As a young, 52-year-old, middle-aged person (I intend to live to be 104), I am becoming increasingly (and sometimes agonizingly) aware of the natural life cycle of human beings. I remember when misery was a bee sting, not back pain; when fatigue was what my feet felt after a series of 10-mile days on the Appalachian Trail, not breathlessness from climbing the stairs to my office. As biological beings, we are born; we mature and grow through adolescence; we become somewhat sedentary adults; we decline in old age; and we die. We all know the routine. A number of scholars have noticed how congregations often mimic the life cycle of biological organisms.1
Each year, I work as a consultant with dozens of churches, and through years of accumulated experience in ministry as a pastor and in congregational development, I have found the effects of this life cycle on congregations to be readily apparent. Demonstrating this life cycle and helping a church find itself in the progressive route between life and death has become an important tool for helping church leaders find their way out of stability and decline to vital ecclesial health.
Stage One: Birth
The birth stage of the life cycle is brief, almost momentary, in the scale of time usually associated with the full life of a congregation. (It must be noted that in almost no other way is a particular scale of time important to an understanding of a church’s life cycle. The duration of each stage is so variable from one church to the next that it is impossible to characterize each stage by assigning a stated length of time to it.) No period in the life of a church is more responsible than the birth stage, despite its brevity, for defining the congregation’s mission and self-identity. No person is more responsible for shaping this first definition of the church than the founding pastor. In a lasting way, the character of the first pastor’s leadership and role in shaping the values and practices of a fledgling congregation is imprinted on the church. First, or charter, members, a core group of supporters who join with the pastor in giving birth to the church, also contribute to defining its character. The process of founding a church, discerning its first mission, and putting in place the infrastructure necessary to make ministry happen, is often a life-transforming experience for the pastor and the first members. They do not give up easily on their first vision of the church, and their collective imprint is likely to remain on the church for a very long time. The values of the church are often set at this time. Saying you are a “charter member” carries value for those who were in the core group, and often this value is respected by many second-tier members.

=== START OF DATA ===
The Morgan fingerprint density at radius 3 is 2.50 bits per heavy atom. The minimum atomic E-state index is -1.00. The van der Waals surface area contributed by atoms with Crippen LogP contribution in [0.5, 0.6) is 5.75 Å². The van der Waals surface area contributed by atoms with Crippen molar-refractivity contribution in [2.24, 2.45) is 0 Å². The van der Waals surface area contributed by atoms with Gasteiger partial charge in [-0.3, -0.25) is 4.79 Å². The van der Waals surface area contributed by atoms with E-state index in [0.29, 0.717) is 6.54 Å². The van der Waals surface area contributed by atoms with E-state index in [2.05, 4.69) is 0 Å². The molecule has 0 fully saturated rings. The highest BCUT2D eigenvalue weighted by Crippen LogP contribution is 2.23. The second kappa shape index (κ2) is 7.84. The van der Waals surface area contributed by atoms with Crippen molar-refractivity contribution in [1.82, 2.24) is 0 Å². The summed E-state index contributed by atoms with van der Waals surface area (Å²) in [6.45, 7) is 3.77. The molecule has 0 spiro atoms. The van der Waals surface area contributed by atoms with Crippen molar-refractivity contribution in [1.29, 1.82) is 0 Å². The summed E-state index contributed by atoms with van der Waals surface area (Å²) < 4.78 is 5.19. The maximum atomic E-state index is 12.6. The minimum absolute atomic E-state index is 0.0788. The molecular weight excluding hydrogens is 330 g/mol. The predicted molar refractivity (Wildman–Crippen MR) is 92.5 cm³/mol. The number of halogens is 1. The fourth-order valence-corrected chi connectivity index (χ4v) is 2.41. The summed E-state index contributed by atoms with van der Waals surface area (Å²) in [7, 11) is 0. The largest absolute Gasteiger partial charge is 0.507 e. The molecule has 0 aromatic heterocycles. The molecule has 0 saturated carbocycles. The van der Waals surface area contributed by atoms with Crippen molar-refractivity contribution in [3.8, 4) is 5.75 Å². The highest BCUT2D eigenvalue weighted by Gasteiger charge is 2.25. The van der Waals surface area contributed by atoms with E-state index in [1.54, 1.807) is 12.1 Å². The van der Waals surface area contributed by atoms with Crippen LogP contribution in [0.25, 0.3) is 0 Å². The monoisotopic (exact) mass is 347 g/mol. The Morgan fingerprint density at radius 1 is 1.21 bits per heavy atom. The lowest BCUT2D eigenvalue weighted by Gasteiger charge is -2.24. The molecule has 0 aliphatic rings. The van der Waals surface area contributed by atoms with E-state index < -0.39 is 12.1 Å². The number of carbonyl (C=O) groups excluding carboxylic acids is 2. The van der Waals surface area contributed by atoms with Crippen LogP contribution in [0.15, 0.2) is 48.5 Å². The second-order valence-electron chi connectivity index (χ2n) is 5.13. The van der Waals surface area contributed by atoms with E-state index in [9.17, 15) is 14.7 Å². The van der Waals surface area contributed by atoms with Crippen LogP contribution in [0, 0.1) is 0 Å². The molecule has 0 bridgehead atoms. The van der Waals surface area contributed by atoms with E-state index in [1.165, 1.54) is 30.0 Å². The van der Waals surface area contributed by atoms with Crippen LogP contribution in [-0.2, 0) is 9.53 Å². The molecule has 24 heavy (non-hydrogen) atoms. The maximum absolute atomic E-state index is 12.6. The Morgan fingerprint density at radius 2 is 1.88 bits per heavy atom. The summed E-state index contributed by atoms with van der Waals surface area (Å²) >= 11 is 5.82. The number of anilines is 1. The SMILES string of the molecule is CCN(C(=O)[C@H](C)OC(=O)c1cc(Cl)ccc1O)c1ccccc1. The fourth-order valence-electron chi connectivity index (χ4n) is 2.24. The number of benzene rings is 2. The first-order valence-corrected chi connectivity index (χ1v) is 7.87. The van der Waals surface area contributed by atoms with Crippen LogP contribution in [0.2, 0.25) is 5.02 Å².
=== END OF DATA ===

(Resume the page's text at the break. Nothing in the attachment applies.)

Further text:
Many benefits for effective ministry are associated with this potent defining period in the life of a church. Mostly, the church begins with a clean page, figuratively speaking, without prior traditions or practices dictating what will be done in and by this new church. Every new member has chosen to be part of the founding of the congregation; this experience is frequently a spiritually life-transforming event. The values of the congregation are freshly chosen, usually as the result of prayerful study of the community context, of Scripture, and of the historic tenets of the church and its sponsoring denomination, if it has one. The unparalleled clarity in this stage about the church’s values and purpose, goals and objectives, may rarely be so evident again. This clarity of purpose results in intentional outreach, growth, and effectiveness that generate interest in the church, attract new members, and create support from many sources. For this reason, it is not at all unusual for a new church, meeting in temporary quarters, with limited financial and leadership resources, to grow quickly to become two, five, or even ten times larger in average worship attendance and membership than many nearby older churches serving in the same demographic setting.
Stage Two: Vitality
In the second, or vitality stage of the life cycle, the church often enjoys an extended period of growth—in membership, activity, and funding. This is a time for renovating or building additions to its church facilities, and for moving toward fulfillment of the congregation’s stated mission This vitality stage is usually built upon the foundation laid at the birth of the church, a footing rarely abandoned. The emerging congregation begins to shape and define its values. Is the church multicultural in makeup? Is worship offered in more than one language or more than one style? What is expected of members of this church? How are the traditional holy seasons observed and celebrated? In short, what traditions will we adopt that are compatible with our chosen values?
I was once assigned as a pastor to lead a newly created congregation that had been operating for 18 months before my arrival. The founding pastor had led the church to increase its average worship attendance to 80, with about 50 members. Personal concerns led the pastor to make an early exit from the congregation to pursue an advanced theological degree. Upon my arrival, about 20 of the adult charter members remained in place. One of these made a quick departure after my first Sunday at worship, charging that I had been sent by my bishop to change everything the members and their first pastor had set out to do. (That was not the case.)